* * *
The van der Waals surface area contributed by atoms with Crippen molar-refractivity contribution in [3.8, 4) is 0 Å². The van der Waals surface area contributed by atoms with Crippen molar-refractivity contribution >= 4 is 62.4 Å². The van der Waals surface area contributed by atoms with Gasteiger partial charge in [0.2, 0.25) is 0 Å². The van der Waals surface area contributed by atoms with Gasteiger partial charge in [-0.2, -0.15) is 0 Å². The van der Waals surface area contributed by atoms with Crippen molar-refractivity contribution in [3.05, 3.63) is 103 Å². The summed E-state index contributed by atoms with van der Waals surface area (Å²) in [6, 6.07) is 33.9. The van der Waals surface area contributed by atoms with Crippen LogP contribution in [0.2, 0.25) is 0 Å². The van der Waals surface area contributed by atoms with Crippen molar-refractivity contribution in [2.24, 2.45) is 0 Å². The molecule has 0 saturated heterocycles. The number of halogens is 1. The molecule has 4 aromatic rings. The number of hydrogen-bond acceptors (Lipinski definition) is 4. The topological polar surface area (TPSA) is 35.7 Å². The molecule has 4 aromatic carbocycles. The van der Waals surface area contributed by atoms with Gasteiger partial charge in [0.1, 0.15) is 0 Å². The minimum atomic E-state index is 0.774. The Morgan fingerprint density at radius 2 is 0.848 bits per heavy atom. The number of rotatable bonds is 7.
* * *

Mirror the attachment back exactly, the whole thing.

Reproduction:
The van der Waals surface area contributed by atoms with Crippen molar-refractivity contribution in [3.8, 4) is 0 Å². The van der Waals surface area contributed by atoms with Crippen molar-refractivity contribution >= 4 is 62.4 Å². The van der Waals surface area contributed by atoms with Gasteiger partial charge in [0.2, 0.25) is 0 Å². The van der Waals surface area contributed by atoms with Gasteiger partial charge in [-0.2, -0.15) is 0 Å². The van der Waals surface area contributed by atoms with Crippen molar-refractivity contribution in [3.05, 3.63) is 103 Å². The summed E-state index contributed by atoms with van der Waals surface area (Å²) in [6, 6.07) is 33.9. The van der Waals surface area contributed by atoms with Crippen LogP contribution in [0.2, 0.25) is 0 Å². The van der Waals surface area contributed by atoms with Crippen molar-refractivity contribution in [2.24, 2.45) is 0 Å². The molecule has 0 saturated heterocycles. The number of halogens is 1. The molecule has 4 aromatic rings. The number of hydrogen-bond acceptors (Lipinski definition) is 4. The topological polar surface area (TPSA) is 35.7 Å². The molecule has 4 aromatic carbocycles. The van der Waals surface area contributed by atoms with Gasteiger partial charge in [0.1, 0.15) is 0 Å². The minimum atomic E-state index is 0.774. The Morgan fingerprint density at radius 2 is 0.848 bits per heavy atom. The number of rotatable bonds is 7.